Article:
Industrial 5G gets real: New use cases in manufacturing and logistics

Industrial 5G gets real: New use cases in manufacturing and logistics

Phil Young, director for policy, research and strategic engagement at Digital Catapult, looks at how multiple new use cases are proving the real benefits and value of industrial 5G.

5G is the first mobile technology designed to support the digital transformation needed to deliver Industry 4.0. However, in 2019, manufacturers told us that it was difficult to visualize the benefits that 5G would deliver, although many recognized how advanced digital technologies could support industry productivity. What they needed were real examples, results and measures, and a clear picture of what would be needed for 5G innovation.

New use cases provide clearer understanding

In 2020, the UK government’s Department for Digital, Culture, Media and Sport (DCMS) launched the Industrial 5G Testbeds and Trials (IG5TT) programme, coordinated by Digital Catapult. It is one of the UK’s key programs for experimentation and learning from early deployment of 5G within manufacturing and logistics, involving industry, telecommunications experts, business groups and the academic sector.

Eight I5GTT projects (5G ENCODE; 5GEM-UK; 5G Factory of the Future; 5G CAL; AMC2; Smart Junctions 5G; 5G Ports; and 5G Logistics) identified the real benefits, challenges and considerations related to 5G adoption by a wide range of use cases in manufacturing, transport and logistics, including:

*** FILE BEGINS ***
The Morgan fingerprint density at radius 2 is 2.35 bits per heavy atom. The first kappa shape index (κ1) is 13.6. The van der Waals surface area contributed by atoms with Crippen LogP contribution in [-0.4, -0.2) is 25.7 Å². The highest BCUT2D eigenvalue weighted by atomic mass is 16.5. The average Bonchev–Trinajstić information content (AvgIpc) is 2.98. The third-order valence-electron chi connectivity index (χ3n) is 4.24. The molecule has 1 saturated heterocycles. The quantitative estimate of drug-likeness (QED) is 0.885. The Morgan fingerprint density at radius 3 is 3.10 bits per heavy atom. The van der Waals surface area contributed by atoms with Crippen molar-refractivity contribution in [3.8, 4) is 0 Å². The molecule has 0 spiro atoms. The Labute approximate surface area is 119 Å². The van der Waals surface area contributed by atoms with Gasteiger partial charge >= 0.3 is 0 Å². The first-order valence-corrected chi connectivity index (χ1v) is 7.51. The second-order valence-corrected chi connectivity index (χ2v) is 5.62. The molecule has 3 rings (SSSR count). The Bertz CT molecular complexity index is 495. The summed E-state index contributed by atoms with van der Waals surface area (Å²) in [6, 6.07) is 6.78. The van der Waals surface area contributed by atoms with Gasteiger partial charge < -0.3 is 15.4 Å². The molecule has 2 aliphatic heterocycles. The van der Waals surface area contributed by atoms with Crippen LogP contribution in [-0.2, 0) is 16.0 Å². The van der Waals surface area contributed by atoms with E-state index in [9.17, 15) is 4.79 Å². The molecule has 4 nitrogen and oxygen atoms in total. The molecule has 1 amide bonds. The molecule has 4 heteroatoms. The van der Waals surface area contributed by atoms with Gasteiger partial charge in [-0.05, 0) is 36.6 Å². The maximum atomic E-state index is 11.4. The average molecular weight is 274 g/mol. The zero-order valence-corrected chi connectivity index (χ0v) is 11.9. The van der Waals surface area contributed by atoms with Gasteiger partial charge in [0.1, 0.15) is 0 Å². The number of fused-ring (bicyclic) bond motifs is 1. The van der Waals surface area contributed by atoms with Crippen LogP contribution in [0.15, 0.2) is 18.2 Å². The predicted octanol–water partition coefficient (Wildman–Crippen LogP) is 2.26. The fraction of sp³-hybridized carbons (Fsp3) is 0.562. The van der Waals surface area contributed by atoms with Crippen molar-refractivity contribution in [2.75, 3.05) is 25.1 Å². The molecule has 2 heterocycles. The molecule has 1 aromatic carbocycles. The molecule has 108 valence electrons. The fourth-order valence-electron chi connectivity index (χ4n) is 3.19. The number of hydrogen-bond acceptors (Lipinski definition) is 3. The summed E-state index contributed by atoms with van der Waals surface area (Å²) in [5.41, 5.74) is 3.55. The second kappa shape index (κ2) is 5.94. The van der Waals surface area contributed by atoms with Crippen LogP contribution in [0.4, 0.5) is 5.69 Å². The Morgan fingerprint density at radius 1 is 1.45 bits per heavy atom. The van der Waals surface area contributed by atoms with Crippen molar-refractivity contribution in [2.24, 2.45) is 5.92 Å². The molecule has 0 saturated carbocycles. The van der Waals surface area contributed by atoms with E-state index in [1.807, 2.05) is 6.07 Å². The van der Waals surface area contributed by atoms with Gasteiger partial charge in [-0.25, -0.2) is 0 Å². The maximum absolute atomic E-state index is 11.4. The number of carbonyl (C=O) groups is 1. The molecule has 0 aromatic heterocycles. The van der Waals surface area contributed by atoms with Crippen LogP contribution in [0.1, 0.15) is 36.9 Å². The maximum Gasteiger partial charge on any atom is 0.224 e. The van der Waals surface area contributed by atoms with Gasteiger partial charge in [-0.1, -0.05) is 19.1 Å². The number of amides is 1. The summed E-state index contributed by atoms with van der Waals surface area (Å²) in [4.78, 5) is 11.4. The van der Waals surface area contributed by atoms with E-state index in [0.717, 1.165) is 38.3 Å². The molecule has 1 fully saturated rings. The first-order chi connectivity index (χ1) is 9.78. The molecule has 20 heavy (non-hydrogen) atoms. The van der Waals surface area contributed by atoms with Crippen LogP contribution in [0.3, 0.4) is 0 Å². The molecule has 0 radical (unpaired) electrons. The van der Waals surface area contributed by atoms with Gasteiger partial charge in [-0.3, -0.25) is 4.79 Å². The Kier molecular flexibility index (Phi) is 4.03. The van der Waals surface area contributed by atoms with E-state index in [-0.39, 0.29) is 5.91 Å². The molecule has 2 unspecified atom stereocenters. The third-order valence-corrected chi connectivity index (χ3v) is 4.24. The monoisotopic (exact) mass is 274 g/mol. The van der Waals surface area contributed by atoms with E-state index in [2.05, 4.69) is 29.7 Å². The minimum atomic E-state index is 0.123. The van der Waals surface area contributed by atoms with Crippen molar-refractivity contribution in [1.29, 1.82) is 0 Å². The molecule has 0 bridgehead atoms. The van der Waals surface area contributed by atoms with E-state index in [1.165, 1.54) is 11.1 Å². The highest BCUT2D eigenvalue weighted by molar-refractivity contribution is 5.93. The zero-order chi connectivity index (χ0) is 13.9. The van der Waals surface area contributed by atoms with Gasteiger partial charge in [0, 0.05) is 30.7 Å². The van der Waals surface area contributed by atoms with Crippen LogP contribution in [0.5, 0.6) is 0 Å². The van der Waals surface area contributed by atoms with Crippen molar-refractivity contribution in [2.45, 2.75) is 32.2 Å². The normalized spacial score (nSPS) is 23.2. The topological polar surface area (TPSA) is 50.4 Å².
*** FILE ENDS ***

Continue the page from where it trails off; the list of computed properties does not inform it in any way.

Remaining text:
• Using augmented reality (AR) and/or virtual reality (VR) devices (such as headsets) to support design, manufacturing and training, and to provide access to on-site support from remote experts
  • Monitoring and tracking of time-sensitive assets
  • Providing real-time process monitoring and analysis, plus closed-loop control to reduce waste
  • Switching from autonomous vehicles to remote manual operation in emergency situations
  • Asset tracking and tracing to improve scheduling and performance
  • Using artificial intelligence (AI) to reduce traffic congestion and pollution while improving flow

Why not stick with 4G or WiFi?

While there are situations where 4G can be used (such as tracking containers and pallets), it simply does not deliver the quick response and speed of data transfer that industry requires. And because WiFi is limited by regulatory conditions, it will be difficult and more expensive to cover a comparable area at the same quality of service as 5G, even considering additional 5G costs.

For example, as well as safely tracking goods and equipment as cranes and containers move through ports, 5G could also enable traffic management at smart junctions around the port and support automated drone flights for port police operations. It also enables the adoption of technology that requires significantly higher throughput, such as predictive maintenance systems, without the need for a physical network.